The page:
April 21, 2021
5 minutes of reading
Comments expressed by Businessmen the contributors are their own.
Is the chief executive officer of a country Information Technology consulting firm, I asked hundreds of clients, “What keeps you up at night?” Although I receive a lot of answers, most of them can be summed up in four words: fear of the unknown. I often joke with my employees that I get paid to be paranoid, whether it’s losing a sales deal, predicting a competitor’s movements, or even dealing with politics within a client. mine. In business, I see paranoia as a force, allows me to admit that there are many unknowns that can affect a situation and force me to think about multiple situations in order to plan. Much as chess, thinking ahead of time many steps helps my team predict and plan for changing customer priorities, changing competitors or changing employees.
One area in particular that I continue to be very paranoid about is network security. My business works with many Fortune 500 and companies Department of Defense Agencies take cybersecurity very seriously and this gravity falls on us. For most customers, we have contracts and agreements to comply with our customers’ cybersecurity policies. As CEO, it is my responsibility to make sure we meet these standards and agreements to protect my client information. In addition, I have a responsibility to protect the personal data of the employees they have entrusted to us.
A security breach can have devastating effects on our business and the trust we have with our customers and employees. Perhaps a company like Equifax can survive hacked 148 million customer records, but losing the trust of my customers and employees could cause us to stop doing business.
Protecting the data of our customers and employees can be a daunting task, especially with 150 employees and contractors interacting with our customers on a daily basis. Every day, I am responsible for protecting all this data. However, I do not know what information is being accessed, downloaded or emailed within and outside of our company.
Who has the key to the castle?
When I talk to my employees about cybersecurity, I compare the company to a castle with lots of doors. Our job is to ensure that all entry points are protected to prevent unwanted intruders. But equally important is making sure no information gets leaked, either accidentally or maliciously. This includes information in digital and physical spaces.
Once one army Over the trench, all bets are finished. And, as Game of Thrones has taught us, an insider allowing the invader through some secret entrance would destroy all precautions. Never underestimate the threat humans have in your cybersecurity strategy. A chain is only strong when its weakest link, and man is its weakest link.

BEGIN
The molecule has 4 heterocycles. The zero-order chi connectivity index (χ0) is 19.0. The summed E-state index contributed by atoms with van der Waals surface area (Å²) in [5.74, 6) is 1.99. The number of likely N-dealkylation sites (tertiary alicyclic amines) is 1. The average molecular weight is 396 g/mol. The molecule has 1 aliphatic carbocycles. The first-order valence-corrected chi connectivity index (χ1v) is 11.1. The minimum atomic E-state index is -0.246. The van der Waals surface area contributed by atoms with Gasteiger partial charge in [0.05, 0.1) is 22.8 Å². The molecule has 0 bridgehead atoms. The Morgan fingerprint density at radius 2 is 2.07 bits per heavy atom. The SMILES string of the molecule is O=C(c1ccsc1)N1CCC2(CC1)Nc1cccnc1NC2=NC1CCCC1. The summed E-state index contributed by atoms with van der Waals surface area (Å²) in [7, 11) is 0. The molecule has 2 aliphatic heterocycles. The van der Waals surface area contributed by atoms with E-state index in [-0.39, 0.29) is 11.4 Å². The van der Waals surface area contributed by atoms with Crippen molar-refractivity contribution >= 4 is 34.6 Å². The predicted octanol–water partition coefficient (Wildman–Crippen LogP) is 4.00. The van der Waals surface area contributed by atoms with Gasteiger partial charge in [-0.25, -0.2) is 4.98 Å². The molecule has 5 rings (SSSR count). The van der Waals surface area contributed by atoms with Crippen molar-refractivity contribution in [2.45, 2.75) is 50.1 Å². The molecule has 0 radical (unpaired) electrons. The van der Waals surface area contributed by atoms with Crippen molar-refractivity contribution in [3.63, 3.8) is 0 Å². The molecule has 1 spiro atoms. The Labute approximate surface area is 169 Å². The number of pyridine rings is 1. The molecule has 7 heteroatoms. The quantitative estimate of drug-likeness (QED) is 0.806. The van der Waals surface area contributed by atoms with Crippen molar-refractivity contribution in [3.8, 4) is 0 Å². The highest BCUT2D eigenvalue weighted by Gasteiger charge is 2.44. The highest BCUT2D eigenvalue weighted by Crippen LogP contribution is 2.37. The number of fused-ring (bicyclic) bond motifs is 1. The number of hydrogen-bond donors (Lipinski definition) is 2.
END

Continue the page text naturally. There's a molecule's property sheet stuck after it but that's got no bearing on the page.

When you think about your strategy for cybersecurity, focus on three F-points: find, fund, and repair. And this is when the paranoia comes in handy. Think about all possible scenarios. Be prepared, because this can be a dark exercise. Some basic scenarios to think about are:
What if someone loses their laptop or phone?
What if someone compromises their password?
What if an employee downloads unauthorized data?
What if an employee intentionally forwards data to a third party?
Once you drag the topic to these questions, all kinds of bad scenarios will emerge. And, you will probably start to realize that too many doors open into your castle.
Another important strategy to find out about your network’s security hole is to compare security tools, also known as your security stack, with the standards published by your Institute of Standards and Technology or International Organization for Standardization. This process can be laborious, but if you use Google’s “rationalization tool” you can find a number of companies that can automate this for you.
Ignorance is a responsibility
As an executive, you don’t need to be an expert in cybersecurity, but the risks and impacts of breaches are too great to not be properly trained. Begins to understand terms like social engineering, phishing, ransomware, and distributed denial of service (DDoS). You need to understand the risks of the third party applications you rely on and your new cloud Information Technology ability to judge. You also need to be aware of solutions for which you may be asked to fund, such as Single Sign-in (SSO), Multi-Factor Authentication (MFA), Mobile Device Management (MDM), and Broker. Cloud access security (CASB).
Ultimately, decisions on these investments are on company management, many of whom will never understand the specifications of cybersecurity technologies, risks, frameworks, etc. It is important to relate cybersecurity risks to business goals, such as customer experience, financial managementsupply chain, reputation and brand protection so they can understand where to best invest based on their business goals.
When it comes to cybersecurity, paranoia is a good thing. It keeps you on your toes and you can use it to find risk blind spot. When you discover your security flaws, you can take action on them.